Hand it all over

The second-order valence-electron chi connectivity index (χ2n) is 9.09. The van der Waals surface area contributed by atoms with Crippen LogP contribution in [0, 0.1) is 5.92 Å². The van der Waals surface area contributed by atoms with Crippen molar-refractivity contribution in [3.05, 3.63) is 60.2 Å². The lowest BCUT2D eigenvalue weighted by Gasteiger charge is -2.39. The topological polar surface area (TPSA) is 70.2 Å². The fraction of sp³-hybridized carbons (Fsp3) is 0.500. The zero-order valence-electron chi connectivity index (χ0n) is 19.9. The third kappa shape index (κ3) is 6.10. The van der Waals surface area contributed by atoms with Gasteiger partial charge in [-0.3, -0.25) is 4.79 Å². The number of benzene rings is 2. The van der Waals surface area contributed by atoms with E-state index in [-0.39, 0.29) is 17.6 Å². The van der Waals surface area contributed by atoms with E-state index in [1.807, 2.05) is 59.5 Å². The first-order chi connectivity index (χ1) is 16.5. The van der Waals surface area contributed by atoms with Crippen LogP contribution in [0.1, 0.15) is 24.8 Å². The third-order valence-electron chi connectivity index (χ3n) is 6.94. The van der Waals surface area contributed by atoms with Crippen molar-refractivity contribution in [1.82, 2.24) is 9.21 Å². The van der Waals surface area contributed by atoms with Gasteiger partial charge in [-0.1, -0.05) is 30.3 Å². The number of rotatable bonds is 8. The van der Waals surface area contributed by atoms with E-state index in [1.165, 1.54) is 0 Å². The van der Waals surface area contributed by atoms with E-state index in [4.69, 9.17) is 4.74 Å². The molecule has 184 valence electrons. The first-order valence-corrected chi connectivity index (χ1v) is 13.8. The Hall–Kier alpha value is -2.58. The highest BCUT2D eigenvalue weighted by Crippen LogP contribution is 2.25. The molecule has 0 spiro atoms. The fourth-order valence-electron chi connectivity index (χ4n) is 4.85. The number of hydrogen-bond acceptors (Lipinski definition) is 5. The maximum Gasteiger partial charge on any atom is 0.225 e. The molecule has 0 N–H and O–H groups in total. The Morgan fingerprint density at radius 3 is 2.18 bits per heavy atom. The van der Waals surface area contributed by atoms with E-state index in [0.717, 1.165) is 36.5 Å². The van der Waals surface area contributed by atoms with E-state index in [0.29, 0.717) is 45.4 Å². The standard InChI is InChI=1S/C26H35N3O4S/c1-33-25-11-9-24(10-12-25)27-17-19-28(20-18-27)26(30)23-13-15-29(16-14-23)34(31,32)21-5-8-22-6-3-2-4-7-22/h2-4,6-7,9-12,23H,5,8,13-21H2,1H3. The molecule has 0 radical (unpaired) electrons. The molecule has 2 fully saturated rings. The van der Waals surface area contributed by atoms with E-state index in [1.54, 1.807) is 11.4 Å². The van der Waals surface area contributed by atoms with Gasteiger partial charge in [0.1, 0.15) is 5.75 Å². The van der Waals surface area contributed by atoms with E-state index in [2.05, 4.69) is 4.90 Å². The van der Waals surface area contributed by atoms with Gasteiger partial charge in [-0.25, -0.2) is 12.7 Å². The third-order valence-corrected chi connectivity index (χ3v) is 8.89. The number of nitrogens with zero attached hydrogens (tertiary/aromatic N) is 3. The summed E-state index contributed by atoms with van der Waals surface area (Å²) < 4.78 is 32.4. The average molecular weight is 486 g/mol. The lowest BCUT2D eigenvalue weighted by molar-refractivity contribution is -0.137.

first_img Previous Article Next Article Comments are closed. Related posts:No related photos. Hand it all overOn 1 Jun 2001 in Personnel Today Peopletasks have been passed down to line managers in recent years, but withoperations spreading across the world, HR increasingly relies on technology tospread the workload, says Sally O’Reilly It’sa truism that global HR managers need to think strategically, rather than spendtheir time on routine administration. But achieving that goal isn’t alwayseasy. And while devolving some of the day-to-day responsibility to linemanagers has, for some years, been seen as one of the solutions, increasing workpressures have made it difficult for line managers to take on additional peoplemanagement roles. Forglobal firms, this has been further complicated by the sheer scale of theiroperation, and the legal and cultural variations in different countries. Now,however, technology seems to be unblocking the log jam, and global IT companiessuch as Cisco Systems and Oracle are leading by example. “Technologyis the enabler to provide the type of information in real time which gives linemanagers the ability to take on more HR responsibilities,” says PetraElliott, managing consultant with Chicago-based management consultancy HewittAssociates, which works in 40 countries across the world. “Prior to theexistence of portals, it was difficult to give line managers this type ofinformation.” Forinstance, while line managers could be given relatively static informationabout the pay received by an individual employee, they couldn’t be given themeans to look at different pay options for that person. For global firms, therewas the additional difficulty of maintaining consistency and control across theorganisation. Elliotbelieves there is an obvious reason why technology firms have now taken thelead in this area. “IT companies have more consistent technology platformsto base this on,” she says. “To work effectively, the softwareproducts need to be flexible enough to host the appropriate content, and toallow flexibility to evolve over time. Any firm with a devolved HR system inplace needs to keep up with corporate change caused by mergers and acquisitionsor developments in business strategy and hiring profile.”Areasthat can be most effectively devolved using IT include performance management,career development, e-learning and salary review. Line managers can also haveinstant access to information about HR functions which have been outsourced –such as pensions, flexible benefits and induction processes. In companiesoperating globally, a unified system for storing and retrieving information isan essential tool for HR departments. KevinDelany, a partner at PricewaterhouseCoopers, says that this is another field inwhich the US leads the way. “There are different markets and differentfactors across the world, but this approach to devolving HR is mostly happeningin the US and Europe. For instance, General Electric has devolved peoplemanagement down the line.”CiscoSystems is another major US firm that has used IT to devolve HR. The company,which employs over 43,000 staff worldwide, provides computing devices andcomputer networks to client companies, which allow them to access or transferinformation across the globe, and sells its products in around 115 countries.It also uses the Internet to streamline nearly every aspect of its own internalbusiness – a method of working known in the US technology industry as”eating your own dog food”. Employeesarrange benefits, file expense forms and complete training programmes on-line,while managers use it to monitor staff performance. A typical Cisco employee isestimated to tap into the company intranet more than 30 times a day. Prospectiveemployees are also encouraged to apply on-line – and more than 80% use thismethod. Much of the company’s training also takes place on the Web – forinstance, the company posts audio-visual presentations about new acquisitions,products and technology. YochananAltman, professor of international HRM at the University of North London and anindependent consultant who has worked in France, Austria, Hungary, Israel,Australia and Hong Kong, warns that the Anglo-Saxon background of thisIT-enabled trend could cause global firms to overlook national differences.Technology makes the process more efficient, but not less complicated. “Youhave to be cautious about delegating too much to the line without taking intoaccount the legal framework in the country you are operating in – for instance,Marks & Spencer made this mistake in France when it tried to close down anoperation without going through a 30-day consultation period,” he says. “Often,you have to have staff of a certain position in the hierarchy to make decisions– in Belgium, which has the highest union density of any country in Europe,there are certain matters which have to be dealt with by staff at board level.”So,whatever system is used to streamline and focus global HR policy, there aresome areas of responsibility that senior personnel managers will need toretain. But Vance Kearney, European HR director with Oracle (see case study),says that if IT systems are thought through by HR managers strategically enoughat the outset, such considerations can be built into the overall strategy. Andit is possible to create a new way of operating a personnel strategy which canreact to changes and developments as they occur. “WhereHR involvement is key, is in drawing up the right system in the firstplace,” he stresses. “You have to have a common language, by which Idon’t mean English, but an agreed way of defining such things as jobs, skillsand staff turnover. Everything needs to be standardised across thecompany.” That means acknowledging national differences and the need forregional flexibility while still building a consistent system. “If thereis too much compromise across international borders, then everybody will bedoing everything slightly differently – and that is a recipe fordisaster,” he asserts. “Andyou won’t be able to take advantage of new technologies as they arise, becauseit won’t be a case of switching off the old way, and turning on the new, but oftrying to switch off 200 old ways – which could literally take years. You haveto take a very strong leadership position and be determined to fix it once –for everybody.”PetraElliott of Hewitt Associates agrees, and says that this calls for improved linksbetween IT and HR staff at senior level. “There has to be a strong bridgebetween HR and IT,” she says. “Both sides need to consider thepotential of the other when developing new products or introducing newpolicies.”Shesees IT staff as offering not only the means for personnel strategies to bedevolved to the line, but also as role models for HR managers who are seekinggreater corporate influence. “IT has really risen in importance in thepast five or six years – the CIO is now one of the most important people on theboard,” she points out. “And HR is going down the same route.”Tipsfor devolving HRDevolvingHR has enormous implications for an organisation, says Adrian Hobbs, COO of HRPayroll at Microsoft Great Plains Business Solutions. He offers somefundamental points to help ensure successful implementation and fullorganisational support:–Know your people. Understand how employees adapt to new working processes andwhether they adopt new technology easily; what will help them to work with thesystem?–Involve key colleagues at the start. Getting “buy-in” fromstakeholders can make or break the process. These could be the IT department,senior executives, line managers or even “evangelists” who willpromote the system down the line.–Create a clear business plan with defined goals. The plan should be allencompassing, but goals can focus on particular organisational areas that needimprovement – this will also provide a clear measurement tool afterimplementation.–Ask for expert advice about the solutions available to implement the right onefor your organisational needs.–Create a rollout schedule that fits your organisation. Once the human resourcemanagement system (HRMS) is up and running, create small steps to helpencourage employees and managers to take part. Show how easy the system is touse – and, importantly, why it eases their workload or benefits them.–Support the employees; support the new system. Show the organisation that you are on hand to answer questions and helpwith dilemmas. Deal with employee questions straight away to help get themonside. Always remember that some people take longer to adapt to new processes.–You may want to use the marketing department to promote the system, explain whyit is being implemented and raise its profile with success stories. Consider”launching” it by showing it in the office reception or anothervisible employee meeting place; hold breakfast meetings or seminars;communicate via the company intranet or newsletter. It may also be worthregularly researching how the system is working by holding focus groups orissuing surveys.Foryour copy of the Microsoft Great Plains Business Solutions white paper on thefull implications and strategies surrounding e-HR, contact +44 (0)1628 404505or visit www.greatplains.com/europe/hrpCasestudy: OracleInEurope, the Middle East and Africa, Oracle has 14,000 employees in 32countries, whose needs are met by an HR department of around 140 people. Forthe past four years, the HR department has been devolving certain HR functionsto the line, using its own Oracle HR system. “Westarted with pay slips on the Web, instead of having hard copy pay slips,”says Vance Kearney, European HR director. “Then we enabled employees toaccess and update their own data, and since then we have introduced more andmore Internet-based processes.” The full range of HR activities nowavailable on the Internet includes: –employee data– pay slips– salary reviews– flexible benefits – management of purchasing of products and services bought from internaldepartments of the company.”Ithas given us far more flexibility,” says Kearney. “And it has endedthe linear relationship between the number of people in the HR department andthe number of people in the organisation as a whole. We could probably increaseoverall staffing levels by 50% without adding more HR people.”Towork effectively, stresses Kearney, a devolved HR system needs to be thoughtthrough in detail before implementation starts. It will need to be updated andadded to over the years, but getting the system right in the first instance isessential if the organic process is to work properly. “Youneed to work out what needs to be different and what needs to bestandardised,” he warns. “It doesn’t make sense to have 32 differentsystems to do one thing. But there will be a slight difference in the way thatthings are done in each country. For instance, when we started, we had 32different telephone systems in operation, and now we have one global system.That is a process that can be standardised.”Otherfunctions need more careful handling as well. Kearney cites the example ofupdating records – a simple process in the UK, but in Switzerland, wherecitizens are taxed according to the canton in which they live, the line managermust inform the tax authorities if an employee has moved from one canton toanother. Asfar as the role of HR is concerned, Kearney says staff at all levels have benefited.”Admin staff have been trained in dealing with people, rather thankeyboards – they come in when there are specific problems to be dealtwith,” he says. “Beforethis system was set up, we couldn’t answer a simple question like ‘What is thestaff turnover across the company?’ because each country had a different way ofdeciding what this meant. It only took one computer to blow up in Kazakhstanfor the whole thing to be out. Now we have one system which works across theworld.”Furtherinformation…–Cisco Systems: www.cisco.com– PriceWaterhouse Coopers: www.pwcglobal.com– Oracle: www.oracle.com– Hewitt Associates: www.hewitt.comlast_img read more